Some analysts see Newman's alleged confession as a prelude to his release, possibly allowing the North Koreans to send him home and save face without going through a lengthy legal proceeding.

North Korea has detained at least seven Americans since 2009 and five of them have been either released or deported. Korean-American missionary and tour operator Kenneth Bae has been held for more than year.

The Korean War is still an extremely sensitive topic in North Korea. It ended in an armistice, not a peace treaty, leaving the Korean Peninsula still technically at war.

"It seems absurd from a public relations standpoint to arrest an 85-year-old man who came with goodwill," Cumings said. "But the North Koreans are still fighting the Korean War and grasp every chance they get to remind Americans that the war has never ended."


AP writers Eun-Young Jeong in Seoul, Matthew Pennington in Washington and Martha Mendoza in California contributed to this report.

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jwilli1251 December 04 2013 at 5:52 AM

No can do. We have no camoflauge dentures or walkers. And there is no tactical motorized scooters either. Sit home and wonder on something else. Say, you can always invade the Korean War monument, cry, blubber and get a picture taken with Bachman or some other foul mouthed blasphemous TEA Pottie REMF. You'll be called their hero when you blame your age on Obama.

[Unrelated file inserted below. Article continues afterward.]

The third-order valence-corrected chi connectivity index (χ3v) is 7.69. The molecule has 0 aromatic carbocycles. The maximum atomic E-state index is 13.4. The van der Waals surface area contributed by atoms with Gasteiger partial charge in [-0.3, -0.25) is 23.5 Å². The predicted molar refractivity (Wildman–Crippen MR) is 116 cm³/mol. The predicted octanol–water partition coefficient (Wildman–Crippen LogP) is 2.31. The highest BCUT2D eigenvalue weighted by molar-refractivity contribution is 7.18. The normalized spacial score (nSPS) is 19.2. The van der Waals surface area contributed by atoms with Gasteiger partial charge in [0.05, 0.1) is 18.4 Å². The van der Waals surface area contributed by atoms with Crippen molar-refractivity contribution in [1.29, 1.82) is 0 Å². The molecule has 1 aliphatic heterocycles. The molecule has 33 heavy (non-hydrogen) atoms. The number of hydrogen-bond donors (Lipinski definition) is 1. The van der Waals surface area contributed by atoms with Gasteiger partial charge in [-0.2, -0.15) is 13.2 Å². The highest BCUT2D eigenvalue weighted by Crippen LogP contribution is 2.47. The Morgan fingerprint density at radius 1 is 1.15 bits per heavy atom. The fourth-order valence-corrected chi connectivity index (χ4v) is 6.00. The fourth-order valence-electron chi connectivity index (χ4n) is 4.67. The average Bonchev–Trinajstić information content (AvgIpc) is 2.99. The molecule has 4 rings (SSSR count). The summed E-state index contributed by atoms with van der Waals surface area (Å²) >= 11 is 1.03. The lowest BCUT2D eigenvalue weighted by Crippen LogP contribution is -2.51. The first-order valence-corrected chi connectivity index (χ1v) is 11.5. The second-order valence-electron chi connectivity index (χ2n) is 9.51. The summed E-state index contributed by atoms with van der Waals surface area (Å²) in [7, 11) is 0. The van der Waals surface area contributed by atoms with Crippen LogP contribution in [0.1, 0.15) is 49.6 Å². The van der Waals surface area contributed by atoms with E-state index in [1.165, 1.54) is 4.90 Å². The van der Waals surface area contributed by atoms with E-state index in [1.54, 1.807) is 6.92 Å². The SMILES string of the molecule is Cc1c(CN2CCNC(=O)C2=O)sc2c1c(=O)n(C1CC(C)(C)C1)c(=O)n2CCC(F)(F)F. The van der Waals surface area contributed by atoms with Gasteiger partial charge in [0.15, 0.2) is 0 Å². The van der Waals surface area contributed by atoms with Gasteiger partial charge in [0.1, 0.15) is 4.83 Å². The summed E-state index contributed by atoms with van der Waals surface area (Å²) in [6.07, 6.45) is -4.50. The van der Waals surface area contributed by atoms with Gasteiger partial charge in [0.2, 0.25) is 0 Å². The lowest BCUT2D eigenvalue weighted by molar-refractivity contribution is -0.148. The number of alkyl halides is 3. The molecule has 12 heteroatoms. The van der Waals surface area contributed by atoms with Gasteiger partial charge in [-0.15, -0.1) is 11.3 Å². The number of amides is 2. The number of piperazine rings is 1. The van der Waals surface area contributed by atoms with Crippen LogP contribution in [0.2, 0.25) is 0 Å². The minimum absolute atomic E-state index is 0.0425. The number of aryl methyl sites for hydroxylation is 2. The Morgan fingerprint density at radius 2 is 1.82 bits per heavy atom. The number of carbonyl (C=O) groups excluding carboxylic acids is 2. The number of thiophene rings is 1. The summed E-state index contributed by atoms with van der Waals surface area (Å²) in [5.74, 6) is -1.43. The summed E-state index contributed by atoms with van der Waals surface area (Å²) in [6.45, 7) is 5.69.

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Buddy Maxwell December 04 2013 at 3:00 AM

Maybe we should retaliate by holding some of the North Koreans that are presently in U.S. and see how they like dragging the past out of the cobwebs of history. You want to start the war all over again? Hey, some of old vets are ready and willing to volunteer as cannon fodder just to shut them up! I'm 82 years old, and was there too! They ought to consider themselves lucky we didn't bother to nuke them right off the map!

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mount carmine December 04 2013 at 12:56 AM

Maybe they were looking for me,

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olympictorchrun4 December 03 2013 at 11:50 PM

A few weeks ago OB toured the former prison of Nelson Mandela on an Island in South Africa. They were unable to detain him due to lack of space. North Korea on the other hand would not turn him down, they will always find a way to accommodate Marxist/Socialist Ideologue. It would be an educational lesson to straighten him out for a greater America!

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knoxwarner December 03 2013 at 11:49 PM